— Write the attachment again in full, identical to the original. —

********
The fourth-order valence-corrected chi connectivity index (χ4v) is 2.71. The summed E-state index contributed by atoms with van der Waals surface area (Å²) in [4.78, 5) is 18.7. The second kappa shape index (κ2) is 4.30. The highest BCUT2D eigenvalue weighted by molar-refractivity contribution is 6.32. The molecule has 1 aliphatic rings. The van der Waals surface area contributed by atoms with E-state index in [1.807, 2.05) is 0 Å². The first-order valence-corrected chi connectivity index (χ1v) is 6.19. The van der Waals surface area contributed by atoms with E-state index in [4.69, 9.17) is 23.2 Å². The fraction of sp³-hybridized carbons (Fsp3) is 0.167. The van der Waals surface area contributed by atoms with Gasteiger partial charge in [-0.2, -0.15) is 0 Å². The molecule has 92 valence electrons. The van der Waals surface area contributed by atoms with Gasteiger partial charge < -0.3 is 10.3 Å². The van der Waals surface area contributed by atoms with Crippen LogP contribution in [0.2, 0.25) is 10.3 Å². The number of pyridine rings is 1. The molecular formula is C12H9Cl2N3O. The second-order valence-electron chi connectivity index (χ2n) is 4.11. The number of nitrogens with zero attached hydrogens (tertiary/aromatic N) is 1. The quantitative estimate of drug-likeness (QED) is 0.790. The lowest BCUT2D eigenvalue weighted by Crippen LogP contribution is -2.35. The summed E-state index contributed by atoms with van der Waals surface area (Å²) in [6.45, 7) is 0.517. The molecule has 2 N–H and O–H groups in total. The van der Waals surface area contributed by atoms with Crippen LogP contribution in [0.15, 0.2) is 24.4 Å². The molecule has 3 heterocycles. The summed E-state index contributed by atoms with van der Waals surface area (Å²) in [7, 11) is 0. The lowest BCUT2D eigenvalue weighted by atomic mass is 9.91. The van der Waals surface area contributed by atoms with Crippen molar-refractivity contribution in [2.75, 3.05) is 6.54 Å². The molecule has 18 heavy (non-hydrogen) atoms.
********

The fourth-order valence-corrected chi connectivity index (χ4v) is 2.71. The summed E-state index contributed by atoms with van der Waals surface area (Å²) in [4.78, 5) is 18.7. The second kappa shape index (κ2) is 4.30. The highest BCUT2D eigenvalue weighted by molar-refractivity contribution is 6.32. The molecule has 1 aliphatic rings. The van der Waals surface area contributed by atoms with E-state index in [1.807, 2.05) is 0 Å². The first-order valence-corrected chi connectivity index (χ1v) is 6.19. The van der Waals surface area contributed by atoms with E-state index in [4.69, 9.17) is 23.2 Å². The fraction of sp³-hybridized carbons (Fsp3) is 0.167. The van der Waals surface area contributed by atoms with Gasteiger partial charge in [-0.2, -0.15) is 0 Å². The molecule has 92 valence electrons. The van der Waals surface area contributed by atoms with Gasteiger partial charge < -0.3 is 10.3 Å². The van der Waals surface area contributed by atoms with Crippen LogP contribution in [0.2, 0.25) is 10.3 Å². The number of pyridine rings is 1. The molecular formula is C12H9Cl2N3O. The second-order valence-electron chi connectivity index (χ2n) is 4.11. The number of nitrogens with zero attached hydrogens (tertiary/aromatic N) is 1. The quantitative estimate of drug-likeness (QED) is 0.790. The lowest BCUT2D eigenvalue weighted by Crippen LogP contribution is -2.35. The summed E-state index contributed by atoms with van der Waals surface area (Å²) in [6.45, 7) is 0.517. The molecule has 2 N–H and O–H groups in total. The van der Waals surface area contributed by atoms with Crippen LogP contribution in [0.15, 0.2) is 24.4 Å². The molecule has 3 heterocycles. The summed E-state index contributed by atoms with van der Waals surface area (Å²) in [7, 11) is 0. The lowest BCUT2D eigenvalue weighted by atomic mass is 9.91. The van der Waals surface area contributed by atoms with Crippen molar-refractivity contribution in [2.75, 3.05) is 6.54 Å². The molecule has 18 heavy (non-hydrogen) atoms.